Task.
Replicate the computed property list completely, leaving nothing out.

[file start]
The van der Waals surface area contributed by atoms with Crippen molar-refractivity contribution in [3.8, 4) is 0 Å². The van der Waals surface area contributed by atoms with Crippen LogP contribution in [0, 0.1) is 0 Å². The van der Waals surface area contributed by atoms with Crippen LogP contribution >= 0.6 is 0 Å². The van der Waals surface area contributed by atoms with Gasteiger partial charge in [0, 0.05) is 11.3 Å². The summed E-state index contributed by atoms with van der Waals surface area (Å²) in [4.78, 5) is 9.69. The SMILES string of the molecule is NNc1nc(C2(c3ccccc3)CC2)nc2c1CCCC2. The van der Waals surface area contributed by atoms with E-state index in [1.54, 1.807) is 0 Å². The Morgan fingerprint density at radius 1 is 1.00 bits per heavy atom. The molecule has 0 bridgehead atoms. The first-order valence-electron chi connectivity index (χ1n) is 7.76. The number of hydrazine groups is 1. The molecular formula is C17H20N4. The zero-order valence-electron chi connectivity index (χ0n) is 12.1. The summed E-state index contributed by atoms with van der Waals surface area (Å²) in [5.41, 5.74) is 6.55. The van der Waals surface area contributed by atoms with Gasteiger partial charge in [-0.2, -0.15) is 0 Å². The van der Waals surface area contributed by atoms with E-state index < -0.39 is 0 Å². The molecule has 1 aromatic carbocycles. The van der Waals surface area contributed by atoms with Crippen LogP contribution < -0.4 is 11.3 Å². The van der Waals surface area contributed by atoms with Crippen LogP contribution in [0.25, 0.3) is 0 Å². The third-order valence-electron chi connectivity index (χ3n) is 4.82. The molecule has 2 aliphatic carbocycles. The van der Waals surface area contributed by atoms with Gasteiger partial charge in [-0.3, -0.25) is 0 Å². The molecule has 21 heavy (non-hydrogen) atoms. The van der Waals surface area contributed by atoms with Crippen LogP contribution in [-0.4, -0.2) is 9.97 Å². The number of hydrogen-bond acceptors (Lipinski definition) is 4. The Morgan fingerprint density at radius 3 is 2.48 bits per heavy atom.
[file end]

The van der Waals surface area contributed by atoms with Crippen molar-refractivity contribution in [3.8, 4) is 0 Å². The van der Waals surface area contributed by atoms with Crippen LogP contribution in [0, 0.1) is 0 Å². The van der Waals surface area contributed by atoms with Crippen LogP contribution >= 0.6 is 0 Å². The van der Waals surface area contributed by atoms with Gasteiger partial charge in [0, 0.05) is 11.3 Å². The summed E-state index contributed by atoms with van der Waals surface area (Å²) in [4.78, 5) is 9.69. The SMILES string of the molecule is NNc1nc(C2(c3ccccc3)CC2)nc2c1CCCC2. The van der Waals surface area contributed by atoms with E-state index in [1.54, 1.807) is 0 Å². The Morgan fingerprint density at radius 1 is 1.00 bits per heavy atom. The molecule has 0 bridgehead atoms. The first-order valence-electron chi connectivity index (χ1n) is 7.76. The number of hydrazine groups is 1. The molecular formula is C17H20N4. The zero-order valence-electron chi connectivity index (χ0n) is 12.1. The summed E-state index contributed by atoms with van der Waals surface area (Å²) in [5.41, 5.74) is 6.55. The van der Waals surface area contributed by atoms with Gasteiger partial charge in [-0.2, -0.15) is 0 Å². The van der Waals surface area contributed by atoms with E-state index < -0.39 is 0 Å². The molecule has 1 aromatic carbocycles. The van der Waals surface area contributed by atoms with Crippen LogP contribution < -0.4 is 11.3 Å². The van der Waals surface area contributed by atoms with Crippen LogP contribution in [0.25, 0.3) is 0 Å². The third-order valence-electron chi connectivity index (χ3n) is 4.82. The molecule has 2 aliphatic carbocycles. The van der Waals surface area contributed by atoms with Gasteiger partial charge in [-0.3, -0.25) is 0 Å². The molecule has 21 heavy (non-hydrogen) atoms. The van der Waals surface area contributed by atoms with Crippen LogP contribution in [-0.4, -0.2) is 9.97 Å². The number of hydrogen-bond acceptors (Lipinski definition) is 4. The Morgan fingerprint density at radius 3 is 2.48 bits per heavy atom.